14. The applicant also made complaints in relation to the findings that were made in the substantive judgment in relation to there being no evidence on which the decision could be challenged, on the basis that some of the members of the council, who had adopted the variations, may have had a conflict-of-interest. In this regard the applicant has exhibited documentation which suggests that one of the members of the council is an auctioneer, who practices in the area and on some unspecified basis may therefore have had a conflict-of-interest when he voted on the variations to the two development plans. That argument was rejected by the court in its substantive judgment for the reason that there was no evidence of any actual conflict-of-interest. This ground of challenge does not raise a point of law on which an appeal should be allowed.
15. Even giving all due allowance for the fact that the applicant is a lay litigant, and having considered all of the matters raised in his affidavit sworn on 13th May, 2021, the court is not satisfied that there is any point of law raised in this case on which it would be appropriate to grant a certificate.
16. Having regard to the case law cited above in relation to the elements that are necessary in order for the court to find that there was a point of law of exceptional public importance and that it is desirable in the public interest at an appeal be brought, the court is satisfied that this test has clearly not been met in the circumstances of this case.
17. It is very difficult to envisage circumstances where an applicant would be unsuccessful at the leave stage, but it could still be held that his application raised a point of law of exceptional public importance, on which it was desirable in the public interest that an appeal should be brought. The circumstances outlined by Clarke J. in the Arklow Holidays case, are probably one of the very few circumstances where such an appeal could arise. The court is satisfied that no such circumstances arise in this case.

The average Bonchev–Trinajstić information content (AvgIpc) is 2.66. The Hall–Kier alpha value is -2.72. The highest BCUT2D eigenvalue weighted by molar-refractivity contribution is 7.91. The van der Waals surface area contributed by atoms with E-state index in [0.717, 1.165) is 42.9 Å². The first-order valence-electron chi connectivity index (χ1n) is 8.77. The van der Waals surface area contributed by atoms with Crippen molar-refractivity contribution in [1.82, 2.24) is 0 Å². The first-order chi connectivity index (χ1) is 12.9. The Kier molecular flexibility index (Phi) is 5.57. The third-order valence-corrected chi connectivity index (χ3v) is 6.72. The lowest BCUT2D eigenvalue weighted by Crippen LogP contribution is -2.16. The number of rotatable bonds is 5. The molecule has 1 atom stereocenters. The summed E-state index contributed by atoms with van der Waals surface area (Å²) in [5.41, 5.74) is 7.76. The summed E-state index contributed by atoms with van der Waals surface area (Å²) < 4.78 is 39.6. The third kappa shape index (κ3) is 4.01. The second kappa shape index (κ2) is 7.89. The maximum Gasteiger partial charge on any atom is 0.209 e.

18. For the reasons set out herein, the court refuses the applicant’s application for a certificate permitting him to appeal the substantive decision of this court delivered on 18th January, 2021.
19. The court is satisfied that it is appropriate to make no order as to costs in respect of this discrete application.
20. The court has reached that conclusion for two reasons: firstly, this application was very brief in duration. The hearing of the application only lasted for approximately 45 minutes. Secondly, the court has had regard to the fact that the applicant has brought these proceedings as a lay litigant. He was not aware that he required the leave of the court to appeal the substantive judgment in this matter. He only became aware of that fact when he attempted to lodge a notice of appeal in the Court of Appeal. Had he been aware of the provisions of s.50A of the Act, he would undoubtedly have made his application for a certificate for leave to appeal, when the substantive judgment was handed down. Had that been done, obviously, no additional costs would have been incurred.
21. The court is also mindful of the fact that an order for costs has already been made against the applicant in respect of the contested leave application. In all the circumstances, the court is of the view that the justice of the case will be met by making no order as to costs on the application seeking a certificate for leave to appeal.
Result: Applicant’s application for a certificate permitting him to appeal the substantive decision of the court refused.